Lower Fares – Gatwick specialises in low cost airlines, unlike Heathrow. Building a new runway at Gatwick could mean the airport is no longer competitive for low-cost airlines, due to overheads. That could force airlines to seek cheaper landing fees at other airports such as Stansted and Luton, which are not full.
Considerable public concern has been expressed in recent months about promises made by foreign multi-national companies in the course of take-over bids that are subsequently negated when the takeover is approved. An example was the take-over of Cadbury by the US based Kraft in 2010.
In a normal planning application, undertakings given by the applicant are incorporated either in legally binding planning conditions, or in a legally binding section 106 agreement.
The answer is a legal agreement. But any new legal agreement would need to be negotiated before approval is given in principle, otherwise all bargaining power would be lost, GACC submitted this fact to Crawley Borough Council this week, who seemed ignorant of this fact.
This procedure would impose a good reality check on GAL’s aspirations. If they were not prepared to sign a legal agreement (in the vernacular, if they were not prepared to put their money where their mouth is), it would prove that their aspirations are not to be taken seriously.
Gatwick Airport Ltd (GAL) is making a number of promises but does not mention the environmental damage to Kent, Sussex, Surrey. In fact it will destroy the tranquillity for thousands of people, including in Areas of Outstanding Natural Beauty (AONBs). Residents in areas affected will pay for a Gatwick runway, through a reduction in their quality of life.
Gatwick’s runway plan is not supported by EasyJet, BA, or Virgin. It is also not supported by the Institute of Directors, and only 25% of London First support expansion at Gatwick.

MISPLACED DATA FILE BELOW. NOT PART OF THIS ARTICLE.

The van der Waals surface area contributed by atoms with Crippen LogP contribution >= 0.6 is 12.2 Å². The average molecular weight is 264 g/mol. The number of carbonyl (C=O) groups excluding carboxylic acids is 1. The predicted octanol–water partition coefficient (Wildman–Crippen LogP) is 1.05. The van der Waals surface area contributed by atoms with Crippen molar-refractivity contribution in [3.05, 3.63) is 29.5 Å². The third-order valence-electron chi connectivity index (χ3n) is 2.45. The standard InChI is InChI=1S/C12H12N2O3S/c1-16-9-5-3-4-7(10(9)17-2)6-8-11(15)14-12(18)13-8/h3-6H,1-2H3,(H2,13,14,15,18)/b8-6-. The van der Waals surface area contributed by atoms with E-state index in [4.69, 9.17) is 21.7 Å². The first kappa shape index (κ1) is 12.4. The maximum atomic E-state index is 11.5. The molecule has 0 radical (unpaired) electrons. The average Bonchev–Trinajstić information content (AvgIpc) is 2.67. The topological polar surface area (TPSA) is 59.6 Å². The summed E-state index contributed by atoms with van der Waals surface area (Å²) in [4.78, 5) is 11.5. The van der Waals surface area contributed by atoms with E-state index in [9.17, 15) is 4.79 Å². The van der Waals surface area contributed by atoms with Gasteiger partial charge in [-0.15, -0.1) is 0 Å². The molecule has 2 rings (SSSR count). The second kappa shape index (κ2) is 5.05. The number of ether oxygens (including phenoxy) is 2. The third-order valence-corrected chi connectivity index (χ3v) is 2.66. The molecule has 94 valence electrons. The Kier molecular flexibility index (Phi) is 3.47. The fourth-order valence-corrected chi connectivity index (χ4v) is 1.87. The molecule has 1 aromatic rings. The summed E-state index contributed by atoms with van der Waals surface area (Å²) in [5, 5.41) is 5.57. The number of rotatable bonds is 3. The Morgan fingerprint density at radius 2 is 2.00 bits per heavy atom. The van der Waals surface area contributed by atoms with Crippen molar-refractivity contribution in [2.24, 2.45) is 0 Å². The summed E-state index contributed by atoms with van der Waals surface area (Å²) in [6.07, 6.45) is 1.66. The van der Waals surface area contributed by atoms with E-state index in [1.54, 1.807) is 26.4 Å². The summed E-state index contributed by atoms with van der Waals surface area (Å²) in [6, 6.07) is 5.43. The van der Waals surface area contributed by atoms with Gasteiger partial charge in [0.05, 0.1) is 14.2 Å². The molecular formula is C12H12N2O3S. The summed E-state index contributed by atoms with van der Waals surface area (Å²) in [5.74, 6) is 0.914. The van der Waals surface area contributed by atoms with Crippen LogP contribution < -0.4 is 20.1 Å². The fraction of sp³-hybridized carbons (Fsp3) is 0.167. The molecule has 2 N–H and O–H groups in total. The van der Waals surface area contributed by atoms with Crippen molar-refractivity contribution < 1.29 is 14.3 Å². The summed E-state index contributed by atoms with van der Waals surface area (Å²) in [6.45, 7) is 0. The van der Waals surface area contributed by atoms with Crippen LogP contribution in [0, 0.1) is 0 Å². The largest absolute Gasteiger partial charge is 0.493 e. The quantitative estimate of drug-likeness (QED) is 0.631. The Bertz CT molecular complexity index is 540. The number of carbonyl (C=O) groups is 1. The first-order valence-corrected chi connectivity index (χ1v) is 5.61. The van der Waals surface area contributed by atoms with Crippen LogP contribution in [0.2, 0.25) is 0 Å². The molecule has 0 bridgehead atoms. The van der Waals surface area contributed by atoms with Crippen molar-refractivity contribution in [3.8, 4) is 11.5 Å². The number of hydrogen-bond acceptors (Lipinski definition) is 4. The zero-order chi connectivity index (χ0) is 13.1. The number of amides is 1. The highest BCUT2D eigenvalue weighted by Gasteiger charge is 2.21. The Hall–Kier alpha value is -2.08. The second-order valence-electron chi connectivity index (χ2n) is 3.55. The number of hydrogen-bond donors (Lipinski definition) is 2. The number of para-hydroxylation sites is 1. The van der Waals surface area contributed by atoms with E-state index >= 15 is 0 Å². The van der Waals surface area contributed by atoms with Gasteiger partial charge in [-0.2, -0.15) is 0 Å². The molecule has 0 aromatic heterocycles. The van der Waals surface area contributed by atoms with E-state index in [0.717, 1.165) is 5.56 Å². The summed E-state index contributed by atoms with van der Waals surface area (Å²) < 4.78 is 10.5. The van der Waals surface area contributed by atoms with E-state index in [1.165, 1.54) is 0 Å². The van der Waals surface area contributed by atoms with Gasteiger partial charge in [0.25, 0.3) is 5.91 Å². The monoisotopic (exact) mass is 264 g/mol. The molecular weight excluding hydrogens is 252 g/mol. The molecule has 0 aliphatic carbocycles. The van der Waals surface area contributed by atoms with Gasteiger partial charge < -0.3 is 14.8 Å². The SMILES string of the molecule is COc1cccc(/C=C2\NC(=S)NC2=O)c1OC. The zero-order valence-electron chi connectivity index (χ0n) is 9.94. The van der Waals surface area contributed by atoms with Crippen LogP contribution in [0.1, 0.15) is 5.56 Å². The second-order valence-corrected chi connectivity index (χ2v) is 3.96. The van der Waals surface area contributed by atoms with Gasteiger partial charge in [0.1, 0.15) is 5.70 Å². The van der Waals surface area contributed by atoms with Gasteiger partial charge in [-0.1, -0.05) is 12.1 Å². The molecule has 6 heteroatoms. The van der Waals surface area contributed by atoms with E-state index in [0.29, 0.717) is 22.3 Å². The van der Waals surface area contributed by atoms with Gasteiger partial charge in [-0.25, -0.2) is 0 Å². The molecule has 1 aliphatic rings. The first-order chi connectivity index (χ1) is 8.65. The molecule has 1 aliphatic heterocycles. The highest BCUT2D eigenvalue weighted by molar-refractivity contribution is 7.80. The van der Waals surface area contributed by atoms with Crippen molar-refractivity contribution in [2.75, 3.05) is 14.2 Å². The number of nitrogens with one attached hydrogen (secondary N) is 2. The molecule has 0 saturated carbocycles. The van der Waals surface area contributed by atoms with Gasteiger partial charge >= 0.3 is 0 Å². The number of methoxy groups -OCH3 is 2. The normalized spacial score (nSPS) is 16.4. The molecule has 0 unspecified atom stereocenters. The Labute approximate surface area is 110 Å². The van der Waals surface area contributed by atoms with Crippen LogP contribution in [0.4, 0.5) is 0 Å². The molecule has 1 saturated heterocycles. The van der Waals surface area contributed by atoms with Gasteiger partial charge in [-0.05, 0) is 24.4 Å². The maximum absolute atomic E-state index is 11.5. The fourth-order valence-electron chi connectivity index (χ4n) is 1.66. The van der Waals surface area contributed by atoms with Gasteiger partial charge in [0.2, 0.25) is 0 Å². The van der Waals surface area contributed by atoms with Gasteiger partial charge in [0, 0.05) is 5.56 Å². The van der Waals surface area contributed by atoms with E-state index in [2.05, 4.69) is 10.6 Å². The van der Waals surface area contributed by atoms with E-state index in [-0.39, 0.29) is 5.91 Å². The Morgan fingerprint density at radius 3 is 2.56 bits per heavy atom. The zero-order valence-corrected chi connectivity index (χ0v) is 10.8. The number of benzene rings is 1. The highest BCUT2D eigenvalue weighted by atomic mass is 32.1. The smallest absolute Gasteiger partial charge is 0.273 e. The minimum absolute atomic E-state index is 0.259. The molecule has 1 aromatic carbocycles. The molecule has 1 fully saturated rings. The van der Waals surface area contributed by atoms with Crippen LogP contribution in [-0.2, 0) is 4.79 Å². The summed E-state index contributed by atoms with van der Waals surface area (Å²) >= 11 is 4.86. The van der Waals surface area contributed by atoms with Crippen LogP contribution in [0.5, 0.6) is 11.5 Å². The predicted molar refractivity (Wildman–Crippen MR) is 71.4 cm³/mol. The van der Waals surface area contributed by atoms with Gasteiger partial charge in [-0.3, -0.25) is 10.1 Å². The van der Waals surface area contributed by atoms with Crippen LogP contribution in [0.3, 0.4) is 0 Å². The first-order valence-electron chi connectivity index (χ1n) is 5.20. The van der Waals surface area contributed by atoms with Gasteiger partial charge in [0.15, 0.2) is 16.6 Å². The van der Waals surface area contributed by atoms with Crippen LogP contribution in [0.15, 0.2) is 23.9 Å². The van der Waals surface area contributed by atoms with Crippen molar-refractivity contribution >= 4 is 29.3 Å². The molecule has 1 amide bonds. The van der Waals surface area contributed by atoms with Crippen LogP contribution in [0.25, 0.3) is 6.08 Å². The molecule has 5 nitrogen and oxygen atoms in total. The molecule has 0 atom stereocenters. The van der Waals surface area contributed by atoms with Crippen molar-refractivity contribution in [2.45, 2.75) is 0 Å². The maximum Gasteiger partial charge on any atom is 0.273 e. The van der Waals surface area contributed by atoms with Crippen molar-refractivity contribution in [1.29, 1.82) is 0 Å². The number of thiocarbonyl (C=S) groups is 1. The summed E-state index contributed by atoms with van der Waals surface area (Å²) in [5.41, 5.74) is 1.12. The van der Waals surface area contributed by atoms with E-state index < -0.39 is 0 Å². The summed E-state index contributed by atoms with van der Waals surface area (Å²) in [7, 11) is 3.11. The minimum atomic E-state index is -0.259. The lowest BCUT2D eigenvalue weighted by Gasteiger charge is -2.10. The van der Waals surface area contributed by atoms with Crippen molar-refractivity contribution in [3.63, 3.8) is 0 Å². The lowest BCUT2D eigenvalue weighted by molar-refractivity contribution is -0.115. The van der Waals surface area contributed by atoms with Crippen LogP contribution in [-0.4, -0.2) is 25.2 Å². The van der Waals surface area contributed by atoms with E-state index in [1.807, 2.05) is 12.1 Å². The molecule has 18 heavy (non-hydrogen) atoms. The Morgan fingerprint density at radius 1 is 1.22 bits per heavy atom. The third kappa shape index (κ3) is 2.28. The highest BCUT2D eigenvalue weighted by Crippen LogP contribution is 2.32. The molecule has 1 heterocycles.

GACC says Gatwick’s rash promise to cap landing charge at £15 puts its runway plan in doubt
Gatwick airport have made a very rash promise not to raise their landing charges above £15 (plus inflation) for 30 years, if they get a 30 contract from the government (details not specified). Brendon Sewill, of GACC said: “The whole runway project is in doubt…. Gatwick’s rash promise not to raise airport charges above £15 per head …. seriously puts in question whether building a new runway at Gatwick is a viable business proposal – either for the present owners or for the new owners if Gatwick is sold.” The Airports Commission calculate that Gatwick charges would need to rise to ‘between £15 and £18, with peak charges of up to £23. GACC points out that Gatwick’s promises are meaningless unless they are put into a legal agreement binding on the present airport owners – and future owners. If so, the £15 would become a legal maximum – rather than the current £9. Even at £15, some airlines, and passengers might well decide instead to use much cheaper airports such as Stansted or Luton. GACC has pointed out to the Airports Commission the risk that Gatwick may have fewer passengers than forecast, in which case the cap of £15 may not be sufficient to cover the costs of a new runway and new terminal. Brendon Sewill asks: “What would happen if the money runs out when the new runway is only half built?”
Gatwick hoping its “pledge” of £46.5 million if it gets 2nd runway will go towards a new Crawley hospital
The local Crawley press reports that Gatwick airport has said they will provide money to contribute towards the cost of a new hospital serving Crawley if they are allowed to build a 2nd runway. This is not a new offer – it was in their list of “pledges” put out in July 2014. However, last week Crawley Borough Council announced that it will tell the Airports Commission a new hospital for Crawley and Horsham must be built if Gatwick is expanded. Members of the council’s overview and scrutiny commission debated a report by council officers that the Commission had “significantly underestimated” what healthcare needs would be created by expansion. Gatwick has said it would provide a £46.5 million fund for community infrastructure projects if there is a new runway. (There is doubt whether a future owner of Gatwick would be legally held to any pledges made now by GIP). Gatwick says it would provide just £5,000 per new house needed, and it estimates that number to be 9,300. ie. £46.5 million. But that would have to cover all areas, down to the coast, not only Crawley. Other figures of the cost of building a hospital put the cost at around £330 – £430 million. Local hospital facilities in the area are already under pressure.